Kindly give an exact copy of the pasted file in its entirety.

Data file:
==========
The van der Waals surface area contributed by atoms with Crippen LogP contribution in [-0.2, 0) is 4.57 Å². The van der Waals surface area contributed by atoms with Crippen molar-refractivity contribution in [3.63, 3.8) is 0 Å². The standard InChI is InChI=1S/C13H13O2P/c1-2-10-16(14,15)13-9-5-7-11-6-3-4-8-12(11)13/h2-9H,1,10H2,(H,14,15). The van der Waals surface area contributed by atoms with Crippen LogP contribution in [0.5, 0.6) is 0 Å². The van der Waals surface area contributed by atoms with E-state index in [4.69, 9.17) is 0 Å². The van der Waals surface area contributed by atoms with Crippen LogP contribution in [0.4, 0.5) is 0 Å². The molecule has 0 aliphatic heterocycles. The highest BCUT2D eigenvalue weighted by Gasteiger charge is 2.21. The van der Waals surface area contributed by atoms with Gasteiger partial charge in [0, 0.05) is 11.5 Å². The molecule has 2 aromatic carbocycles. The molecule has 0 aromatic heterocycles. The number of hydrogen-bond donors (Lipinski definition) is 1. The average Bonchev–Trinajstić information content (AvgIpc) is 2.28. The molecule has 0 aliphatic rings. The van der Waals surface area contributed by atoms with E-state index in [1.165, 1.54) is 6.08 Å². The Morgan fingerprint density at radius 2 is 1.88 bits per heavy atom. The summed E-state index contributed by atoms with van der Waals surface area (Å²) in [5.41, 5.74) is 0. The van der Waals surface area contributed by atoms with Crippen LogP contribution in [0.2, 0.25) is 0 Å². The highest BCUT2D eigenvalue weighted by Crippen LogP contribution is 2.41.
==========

The van der Waals surface area contributed by atoms with Crippen LogP contribution in [-0.2, 0) is 4.57 Å². The van der Waals surface area contributed by atoms with Crippen molar-refractivity contribution in [3.63, 3.8) is 0 Å². The standard InChI is InChI=1S/C13H13O2P/c1-2-10-16(14,15)13-9-5-7-11-6-3-4-8-12(11)13/h2-9H,1,10H2,(H,14,15). The van der Waals surface area contributed by atoms with Crippen LogP contribution in [0.5, 0.6) is 0 Å². The van der Waals surface area contributed by atoms with E-state index in [4.69, 9.17) is 0 Å². The van der Waals surface area contributed by atoms with Crippen LogP contribution in [0.4, 0.5) is 0 Å². The molecule has 0 aliphatic heterocycles. The highest BCUT2D eigenvalue weighted by Gasteiger charge is 2.21. The van der Waals surface area contributed by atoms with Gasteiger partial charge in [0, 0.05) is 11.5 Å². The molecule has 2 aromatic carbocycles. The molecule has 0 aromatic heterocycles. The number of hydrogen-bond donors (Lipinski definition) is 1. The average Bonchev–Trinajstić information content (AvgIpc) is 2.28. The molecule has 0 aliphatic rings. The van der Waals surface area contributed by atoms with E-state index in [1.165, 1.54) is 6.08 Å². The Morgan fingerprint density at radius 2 is 1.88 bits per heavy atom. The summed E-state index contributed by atoms with van der Waals surface area (Å²) in [5.41, 5.74) is 0. The van der Waals surface area contributed by atoms with Crippen LogP contribution in [0.2, 0.25) is 0 Å². The highest BCUT2D eigenvalue weighted by Crippen LogP contribution is 2.41.